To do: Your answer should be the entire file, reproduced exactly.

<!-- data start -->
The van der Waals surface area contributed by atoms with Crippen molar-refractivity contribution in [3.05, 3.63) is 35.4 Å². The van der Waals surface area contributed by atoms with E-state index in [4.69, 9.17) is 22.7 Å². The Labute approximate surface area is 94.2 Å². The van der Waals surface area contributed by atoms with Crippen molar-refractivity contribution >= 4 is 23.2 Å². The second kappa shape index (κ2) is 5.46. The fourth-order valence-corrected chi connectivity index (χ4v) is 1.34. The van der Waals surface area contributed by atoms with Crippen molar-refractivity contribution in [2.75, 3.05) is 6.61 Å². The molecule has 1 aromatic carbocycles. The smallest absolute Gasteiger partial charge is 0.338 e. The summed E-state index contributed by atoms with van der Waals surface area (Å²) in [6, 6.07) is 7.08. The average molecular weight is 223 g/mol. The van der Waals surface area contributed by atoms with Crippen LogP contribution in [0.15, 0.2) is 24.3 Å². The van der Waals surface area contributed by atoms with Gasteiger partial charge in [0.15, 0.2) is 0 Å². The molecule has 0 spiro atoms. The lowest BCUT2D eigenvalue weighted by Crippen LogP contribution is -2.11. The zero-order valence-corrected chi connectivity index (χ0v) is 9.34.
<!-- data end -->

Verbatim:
The van der Waals surface area contributed by atoms with Crippen molar-refractivity contribution in [3.05, 3.63) is 35.4 Å². The van der Waals surface area contributed by atoms with E-state index in [4.69, 9.17) is 22.7 Å². The Labute approximate surface area is 94.2 Å². The van der Waals surface area contributed by atoms with Crippen molar-refractivity contribution >= 4 is 23.2 Å². The second kappa shape index (κ2) is 5.46. The fourth-order valence-corrected chi connectivity index (χ4v) is 1.34. The van der Waals surface area contributed by atoms with Crippen molar-refractivity contribution in [2.75, 3.05) is 6.61 Å². The molecule has 1 aromatic carbocycles. The smallest absolute Gasteiger partial charge is 0.338 e. The summed E-state index contributed by atoms with van der Waals surface area (Å²) in [6, 6.07) is 7.08. The average molecular weight is 223 g/mol. The van der Waals surface area contributed by atoms with Crippen LogP contribution in [0.15, 0.2) is 24.3 Å². The van der Waals surface area contributed by atoms with Gasteiger partial charge in [0.15, 0.2) is 0 Å². The molecule has 0 spiro atoms. The lowest BCUT2D eigenvalue weighted by Crippen LogP contribution is -2.11. The zero-order valence-corrected chi connectivity index (χ0v) is 9.34.